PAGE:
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Impacts of climate change in the troposphere, stratosphere and mesosphere on the thermosphere and ionosphere

Status: completed
Publication State: published


The data were produced as part of a Natural Environment Research Council (NERC) Independent Research Fellowship (NE/R015651/1) awarded to Ingrid Cnossen, entitled 'Impacts of climate change in the troposphere, stratosphere and mesosphere on the thermosphere and ionosphere'.

The project as a whole aims to quantify the importance of man-made climate change in the lower and middle atmosphere in causing long-term changes in the upper atmosphere, both in the past (1950s-2010s) and projected into the future (2050s) according to established emission scenarios. Computer simulations with WACCM-X, a state-of-the-art, global, 3-dimensional climate model, extending from the surface up to ~500 km altitude, are being used to do this. Results from these simulations will be compared to observed long-term changes in the upper atmosphere (e.g., in temperature, density) and to contributions made by other known factors. These include the increase in greenhouse gas concentration within the upper atmosphere itself, which has a cooling effect, and changes in the Earth's magnetic field, which cause more complicated patterns of long-term change. Interactions of changes in the Earth's magnetic field and changes in atmospheric tides due to climate change will also be investigated. This will focus at least initially again on the period of the 1950s to 2050s, but this may be broadened to a larger timespan from 850 to the present-day.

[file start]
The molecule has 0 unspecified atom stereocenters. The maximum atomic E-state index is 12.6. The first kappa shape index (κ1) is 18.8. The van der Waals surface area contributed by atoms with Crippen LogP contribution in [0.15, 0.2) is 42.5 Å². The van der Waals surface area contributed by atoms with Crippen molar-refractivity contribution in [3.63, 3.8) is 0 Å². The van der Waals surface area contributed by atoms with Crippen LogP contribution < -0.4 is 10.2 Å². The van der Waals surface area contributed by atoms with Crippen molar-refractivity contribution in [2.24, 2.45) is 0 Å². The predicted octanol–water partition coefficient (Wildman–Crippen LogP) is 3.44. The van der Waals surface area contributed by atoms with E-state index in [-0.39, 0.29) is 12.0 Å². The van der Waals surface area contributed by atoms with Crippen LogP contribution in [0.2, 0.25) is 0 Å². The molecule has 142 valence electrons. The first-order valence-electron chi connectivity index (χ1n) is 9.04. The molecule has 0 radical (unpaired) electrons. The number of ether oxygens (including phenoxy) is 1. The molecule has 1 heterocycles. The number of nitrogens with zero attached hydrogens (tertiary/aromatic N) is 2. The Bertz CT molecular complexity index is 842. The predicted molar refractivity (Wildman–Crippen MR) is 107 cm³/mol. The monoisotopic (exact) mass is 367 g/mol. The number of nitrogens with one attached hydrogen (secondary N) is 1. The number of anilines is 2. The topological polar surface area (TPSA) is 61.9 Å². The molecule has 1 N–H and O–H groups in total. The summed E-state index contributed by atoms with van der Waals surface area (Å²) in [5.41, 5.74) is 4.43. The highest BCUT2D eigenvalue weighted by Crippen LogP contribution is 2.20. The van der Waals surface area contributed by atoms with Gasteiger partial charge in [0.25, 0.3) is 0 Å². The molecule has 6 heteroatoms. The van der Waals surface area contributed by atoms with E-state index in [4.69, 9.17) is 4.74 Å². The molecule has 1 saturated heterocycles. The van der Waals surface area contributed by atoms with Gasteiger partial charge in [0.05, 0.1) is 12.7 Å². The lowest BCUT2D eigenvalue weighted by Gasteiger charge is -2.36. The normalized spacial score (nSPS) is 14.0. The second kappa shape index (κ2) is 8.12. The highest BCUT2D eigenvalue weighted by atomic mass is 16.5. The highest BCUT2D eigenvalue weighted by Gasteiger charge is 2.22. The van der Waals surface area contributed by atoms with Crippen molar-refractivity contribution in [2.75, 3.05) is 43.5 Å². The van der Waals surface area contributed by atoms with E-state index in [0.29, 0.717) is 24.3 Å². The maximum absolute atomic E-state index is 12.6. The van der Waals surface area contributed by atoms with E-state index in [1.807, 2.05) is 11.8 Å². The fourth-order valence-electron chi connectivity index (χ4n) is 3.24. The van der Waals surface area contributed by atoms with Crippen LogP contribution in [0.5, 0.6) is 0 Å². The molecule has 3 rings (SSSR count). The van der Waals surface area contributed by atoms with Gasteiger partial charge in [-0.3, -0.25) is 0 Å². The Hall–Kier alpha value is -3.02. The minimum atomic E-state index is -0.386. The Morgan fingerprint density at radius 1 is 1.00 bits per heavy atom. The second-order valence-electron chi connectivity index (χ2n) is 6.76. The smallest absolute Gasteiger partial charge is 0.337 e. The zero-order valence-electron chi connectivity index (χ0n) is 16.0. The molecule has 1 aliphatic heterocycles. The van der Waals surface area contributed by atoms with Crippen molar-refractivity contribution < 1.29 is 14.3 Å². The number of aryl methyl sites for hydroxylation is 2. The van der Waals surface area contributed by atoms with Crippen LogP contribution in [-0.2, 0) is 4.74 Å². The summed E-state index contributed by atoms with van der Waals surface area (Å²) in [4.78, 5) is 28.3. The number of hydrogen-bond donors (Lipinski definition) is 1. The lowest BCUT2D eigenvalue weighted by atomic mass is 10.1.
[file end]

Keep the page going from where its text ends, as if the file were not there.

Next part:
The current data set covers the period 1950-2015 and comes from the first long-term transient simulation with WACCM-X. The data set was used by Cnossen (2020) to quantify past climate change in the upper atmosphere, using the same multi-linear regression analysis technique that is often used to extract trends from observational data sets. The data set is also highly suitable for comparisons with observed long-term trends in the upper atmosphere, as the timeframes covered by observational data sets can be matched by selecting the relevant time window from the simulation data and all known drivers of climate change are included. NE/R015651/1

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